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Ecological fitting is a sufficient driver of tight interactions between sunbirds and ornithophilous plants

Citation

Janecek, Stepan (2020), Ecological fitting is a sufficient driver of tight interactions between sunbirds and ornithophilous plants, Dryad, Dataset, https://doi.org/10.5061/dryad.qnk98sfbx

Abstract

1.  Plant-bird pollination interactions evolved independently on different continents. Specific adaptations can lead to their restriction when potential partners from distant evolutionary trajectories come into contact. Alternatively, these interactions can be enabled by convergent evolution and subsequent ecological fitting.
2. We studied the interactions between New World plants from the genus Heliconia, Asian plants of genus Etlingera and African sunbirds on a local farm in Cameroon. Heliconia evolved together with hummingbirds and Etlingera spp. with spiderhunters - an oriental subgroup of the sunbird family.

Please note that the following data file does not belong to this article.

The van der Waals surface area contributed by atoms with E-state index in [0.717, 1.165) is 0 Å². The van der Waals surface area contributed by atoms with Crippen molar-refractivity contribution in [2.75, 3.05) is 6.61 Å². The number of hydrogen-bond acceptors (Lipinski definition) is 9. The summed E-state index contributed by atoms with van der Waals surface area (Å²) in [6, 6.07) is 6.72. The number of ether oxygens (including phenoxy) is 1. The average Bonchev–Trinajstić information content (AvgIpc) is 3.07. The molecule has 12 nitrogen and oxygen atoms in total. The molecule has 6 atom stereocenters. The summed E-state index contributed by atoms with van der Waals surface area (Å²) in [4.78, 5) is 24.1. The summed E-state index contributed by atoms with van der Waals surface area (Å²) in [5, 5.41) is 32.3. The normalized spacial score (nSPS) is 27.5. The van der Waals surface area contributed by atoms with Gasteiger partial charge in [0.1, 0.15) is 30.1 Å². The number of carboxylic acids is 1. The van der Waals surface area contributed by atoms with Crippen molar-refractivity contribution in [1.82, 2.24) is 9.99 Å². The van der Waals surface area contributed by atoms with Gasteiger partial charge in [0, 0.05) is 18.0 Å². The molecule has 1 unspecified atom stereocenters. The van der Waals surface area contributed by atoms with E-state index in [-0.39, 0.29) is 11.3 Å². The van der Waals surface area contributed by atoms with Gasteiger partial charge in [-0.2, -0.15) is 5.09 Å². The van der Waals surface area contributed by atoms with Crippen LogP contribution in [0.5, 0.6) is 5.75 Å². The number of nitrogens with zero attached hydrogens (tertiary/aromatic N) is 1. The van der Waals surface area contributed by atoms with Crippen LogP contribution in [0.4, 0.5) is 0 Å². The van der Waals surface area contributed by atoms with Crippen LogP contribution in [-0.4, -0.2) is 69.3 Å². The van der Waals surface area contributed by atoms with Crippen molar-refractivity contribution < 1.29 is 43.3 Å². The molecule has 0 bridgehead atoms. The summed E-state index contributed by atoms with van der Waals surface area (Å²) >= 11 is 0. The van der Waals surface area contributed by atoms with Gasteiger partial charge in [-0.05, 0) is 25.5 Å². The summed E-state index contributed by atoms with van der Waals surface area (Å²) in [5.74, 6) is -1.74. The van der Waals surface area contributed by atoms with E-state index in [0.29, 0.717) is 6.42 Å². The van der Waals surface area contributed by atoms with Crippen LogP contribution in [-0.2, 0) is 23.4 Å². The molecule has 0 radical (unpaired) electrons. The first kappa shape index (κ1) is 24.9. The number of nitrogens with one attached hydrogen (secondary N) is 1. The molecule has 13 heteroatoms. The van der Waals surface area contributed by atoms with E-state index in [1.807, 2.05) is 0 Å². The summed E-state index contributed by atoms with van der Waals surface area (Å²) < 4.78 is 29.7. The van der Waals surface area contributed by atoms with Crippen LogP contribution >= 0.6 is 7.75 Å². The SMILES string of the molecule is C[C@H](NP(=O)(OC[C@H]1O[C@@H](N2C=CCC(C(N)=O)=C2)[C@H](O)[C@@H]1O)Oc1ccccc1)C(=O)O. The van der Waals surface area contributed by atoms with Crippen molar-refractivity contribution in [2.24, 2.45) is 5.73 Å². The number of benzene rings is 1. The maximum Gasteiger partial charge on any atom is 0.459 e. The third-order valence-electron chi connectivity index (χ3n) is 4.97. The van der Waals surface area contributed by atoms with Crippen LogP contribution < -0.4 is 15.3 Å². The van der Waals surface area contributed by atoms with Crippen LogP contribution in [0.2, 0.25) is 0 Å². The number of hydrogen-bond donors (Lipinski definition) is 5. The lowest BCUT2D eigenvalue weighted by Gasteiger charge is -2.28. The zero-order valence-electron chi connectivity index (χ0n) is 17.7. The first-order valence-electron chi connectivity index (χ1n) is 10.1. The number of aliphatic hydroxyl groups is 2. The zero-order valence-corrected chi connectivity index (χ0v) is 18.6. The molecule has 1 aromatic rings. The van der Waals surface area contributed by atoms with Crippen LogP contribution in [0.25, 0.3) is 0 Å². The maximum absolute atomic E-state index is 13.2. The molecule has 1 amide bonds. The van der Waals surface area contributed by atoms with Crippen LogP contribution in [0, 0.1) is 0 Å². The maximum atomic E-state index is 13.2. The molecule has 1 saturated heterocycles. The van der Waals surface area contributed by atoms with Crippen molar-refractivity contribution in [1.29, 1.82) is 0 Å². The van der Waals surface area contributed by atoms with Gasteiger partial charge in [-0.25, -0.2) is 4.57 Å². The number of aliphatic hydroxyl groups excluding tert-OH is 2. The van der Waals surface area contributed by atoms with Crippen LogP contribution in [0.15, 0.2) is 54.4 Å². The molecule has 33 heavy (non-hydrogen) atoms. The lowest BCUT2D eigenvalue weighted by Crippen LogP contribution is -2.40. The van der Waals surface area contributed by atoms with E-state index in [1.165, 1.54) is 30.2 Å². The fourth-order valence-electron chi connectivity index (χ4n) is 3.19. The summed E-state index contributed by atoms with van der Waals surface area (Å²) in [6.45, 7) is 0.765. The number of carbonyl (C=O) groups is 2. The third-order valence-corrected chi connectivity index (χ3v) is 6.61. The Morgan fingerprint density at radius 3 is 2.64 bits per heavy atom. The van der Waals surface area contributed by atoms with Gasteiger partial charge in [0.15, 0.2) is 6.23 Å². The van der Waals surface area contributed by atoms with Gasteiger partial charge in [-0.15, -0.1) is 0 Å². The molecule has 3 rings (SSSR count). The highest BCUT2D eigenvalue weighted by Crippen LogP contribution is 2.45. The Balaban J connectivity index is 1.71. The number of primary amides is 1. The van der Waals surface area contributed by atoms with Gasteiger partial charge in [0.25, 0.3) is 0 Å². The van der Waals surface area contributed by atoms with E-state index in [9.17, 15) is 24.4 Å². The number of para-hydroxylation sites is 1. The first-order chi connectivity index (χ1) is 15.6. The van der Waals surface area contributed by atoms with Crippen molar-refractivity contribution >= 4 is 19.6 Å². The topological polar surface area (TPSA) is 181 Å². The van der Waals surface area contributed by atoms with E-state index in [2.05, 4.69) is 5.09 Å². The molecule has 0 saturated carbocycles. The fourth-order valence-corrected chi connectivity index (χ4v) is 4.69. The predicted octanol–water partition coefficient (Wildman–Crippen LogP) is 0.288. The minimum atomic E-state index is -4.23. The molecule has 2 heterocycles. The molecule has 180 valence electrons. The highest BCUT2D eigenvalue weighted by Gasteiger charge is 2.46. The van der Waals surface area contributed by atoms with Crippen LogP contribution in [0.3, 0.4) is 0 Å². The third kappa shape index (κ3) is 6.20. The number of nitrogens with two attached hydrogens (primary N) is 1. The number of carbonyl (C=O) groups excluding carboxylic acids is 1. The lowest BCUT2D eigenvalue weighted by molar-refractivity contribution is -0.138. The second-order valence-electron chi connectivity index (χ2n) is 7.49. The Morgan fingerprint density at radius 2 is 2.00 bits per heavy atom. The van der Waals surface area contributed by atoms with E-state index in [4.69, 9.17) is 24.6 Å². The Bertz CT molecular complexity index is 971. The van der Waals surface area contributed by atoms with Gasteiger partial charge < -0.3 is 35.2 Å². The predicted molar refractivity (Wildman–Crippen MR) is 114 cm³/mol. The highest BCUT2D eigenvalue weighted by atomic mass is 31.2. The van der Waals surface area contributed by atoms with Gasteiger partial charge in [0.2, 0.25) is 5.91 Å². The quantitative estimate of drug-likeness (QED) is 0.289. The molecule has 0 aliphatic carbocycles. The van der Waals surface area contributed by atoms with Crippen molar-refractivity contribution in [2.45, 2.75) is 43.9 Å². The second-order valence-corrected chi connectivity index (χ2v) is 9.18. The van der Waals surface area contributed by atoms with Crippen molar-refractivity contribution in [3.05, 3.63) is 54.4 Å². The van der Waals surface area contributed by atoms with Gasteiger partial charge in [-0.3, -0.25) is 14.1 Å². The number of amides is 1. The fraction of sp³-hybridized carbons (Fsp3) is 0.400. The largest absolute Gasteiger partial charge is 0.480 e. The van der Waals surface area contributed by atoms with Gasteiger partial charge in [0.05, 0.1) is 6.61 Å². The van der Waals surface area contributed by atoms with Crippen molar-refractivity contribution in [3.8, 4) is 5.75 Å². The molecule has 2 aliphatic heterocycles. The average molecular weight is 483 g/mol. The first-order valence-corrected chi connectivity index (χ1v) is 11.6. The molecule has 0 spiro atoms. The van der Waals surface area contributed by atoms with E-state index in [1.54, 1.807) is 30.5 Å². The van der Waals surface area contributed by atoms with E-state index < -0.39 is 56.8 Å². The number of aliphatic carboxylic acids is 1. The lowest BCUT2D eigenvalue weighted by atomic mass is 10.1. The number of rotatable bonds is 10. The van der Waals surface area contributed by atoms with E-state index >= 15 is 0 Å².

3. Sunbirds fed on all studied plants and individual plant species were visited by a different sunbird spectrum. We experimentally documented a higher number of germinated pollen grains in sunbird visited flowers of Etlingera spp. For Heliconia spp. this experiment was not successful and pollen tubes were rarely observed, even in hand pollinated flowers, where enough pollen was deposited. The analyses of contacts with plant reproductive organs nevertheless confirmed that sunbirds are good pollen vectors for both Heliconia and Etlingera species.
4. Our study demonstrated a high ecological fit between actors of distinct evolutionary history and the general validity of bird-pollination syndrome. We moreover show that trait matching and niche differentiation are important ecological processes also in semi-artificial plant-pollinator systems.

Usage Notes

Dataset contains data about floral morphology, nectar properties and sunbird visitation frequences on three Etlingera and four Heliconia taxa. Moreover it contains data on germination of pollen tubes on these plants when sunbirds were excluded (or not) from the pollination systems.